Rubado column: The most bizarre 48 hours of my life at the state girls basketball tournament
The following is an opinion piece by Jared Rubado. It does not necessarily reflect the views of the Detroit Lakes Tribune. To submit a response email email@example.com.
DETROIT LAKES – I had the privilege of covering five state basketball games this year, and each one of them presented the same eerie feeling. Three of those games were at the Gangelhoff Center on the Campus of Concordia-St. Paul. The last time I was there before this year, the world shut down.
It's almost silly at this point to ask what people remember from the start of the COVID-19 pandemic because the general reaction is typically the same: disbelief and uncertainty. Like many of you, I was at work when it all started. But, as you know, my job is a little bit different from a 9-to-5. The start of the pandemic was the most bizarre 48 hours of my life.
I was headed to my first-ever state girls basketball tournament. Alexandria won the Section 8-3A tournament and drew a tough Becker team in the first round. The Cardinals lost a hard-fought battle at the Matrui Pavillion on the campus of the University of Minnesota and slipped into the consolation bracket at the Gangelhoff Center.
My dad travels a lot for his job. He was in the metro area for a work conference or something during the same week as state girls basketball. After the Alexandria game, I met up with him at a Buffalo Wild Wings for dinner. It was conference tournament week in college basketball.
I distinctly remember sitting at that table and seeing the news about Rudy Gobert, a forward on the Utah Jazz. He was the first known active athlete in the U.S. to test positive for COVID-19. Social media was in flames after he poked fun at the virus by purposefully touching each reporter's recording device.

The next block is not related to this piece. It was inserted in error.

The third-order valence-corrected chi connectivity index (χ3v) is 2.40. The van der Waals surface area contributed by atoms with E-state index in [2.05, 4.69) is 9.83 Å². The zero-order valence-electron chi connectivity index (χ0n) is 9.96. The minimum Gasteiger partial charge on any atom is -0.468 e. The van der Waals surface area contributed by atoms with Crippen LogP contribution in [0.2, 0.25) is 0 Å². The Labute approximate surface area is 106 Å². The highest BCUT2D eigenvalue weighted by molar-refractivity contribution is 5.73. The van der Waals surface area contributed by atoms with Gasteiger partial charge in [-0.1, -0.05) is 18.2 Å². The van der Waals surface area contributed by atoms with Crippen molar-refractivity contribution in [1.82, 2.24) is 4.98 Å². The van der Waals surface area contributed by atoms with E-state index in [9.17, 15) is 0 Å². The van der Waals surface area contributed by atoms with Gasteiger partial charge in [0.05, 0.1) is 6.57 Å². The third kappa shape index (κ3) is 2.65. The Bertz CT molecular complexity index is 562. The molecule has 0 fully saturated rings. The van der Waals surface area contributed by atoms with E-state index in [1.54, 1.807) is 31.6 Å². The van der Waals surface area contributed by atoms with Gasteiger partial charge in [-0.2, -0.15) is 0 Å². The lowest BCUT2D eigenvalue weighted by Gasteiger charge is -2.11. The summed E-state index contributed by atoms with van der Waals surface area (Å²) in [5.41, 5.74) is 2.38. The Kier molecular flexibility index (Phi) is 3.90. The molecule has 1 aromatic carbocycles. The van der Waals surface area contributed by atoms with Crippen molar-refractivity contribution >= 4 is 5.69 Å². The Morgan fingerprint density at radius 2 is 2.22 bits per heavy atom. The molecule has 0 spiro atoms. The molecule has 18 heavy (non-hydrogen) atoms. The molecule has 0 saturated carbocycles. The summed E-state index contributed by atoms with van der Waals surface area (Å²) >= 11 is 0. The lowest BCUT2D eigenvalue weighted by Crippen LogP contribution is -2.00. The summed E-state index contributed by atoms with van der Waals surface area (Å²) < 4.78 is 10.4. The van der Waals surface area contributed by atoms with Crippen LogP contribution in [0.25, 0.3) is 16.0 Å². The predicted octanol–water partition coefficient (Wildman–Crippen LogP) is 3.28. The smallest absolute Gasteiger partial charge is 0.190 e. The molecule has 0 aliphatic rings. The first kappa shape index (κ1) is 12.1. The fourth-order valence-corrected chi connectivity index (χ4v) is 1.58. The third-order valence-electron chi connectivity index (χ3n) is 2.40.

Shortly after the Gobert news came out, Tom Hanks tested positive. We were relatively uninformed about the virus at the time and paid the hoopla no heed. We finished our wings, paid the bill and went our separate ways for the evening.
When I got back to my car, I got a phone call from my mom. We talked about everything going on and whatnot before she told me an NBA game was postponed due to COVID-19. That's the first time it felt real. From there, professional sports lost games one by one before the hammer dropped.
I got off the phone with my mom and called my friend who I planned to stay with for the weekend. We chatted while I sat in my car in the Buffalo Wild Wings parking lot for another 20 minutes. I can't remember the reason, but I decided it would be better to crash at a hotel.
Before I went to bed, I got a call from another friend. He's a big-time Kansas basketball fan. At the time, they were the odds on favorites to win the national championship. However, conference tournaments started getting the boot, which meant the NCAA tournament was in jeopardy.
The only thing I was concerned with at the time was March Madness. "There's no way they would cancel the big dance, right? Just play it without fans," is along the lines of things we said to each other on that call.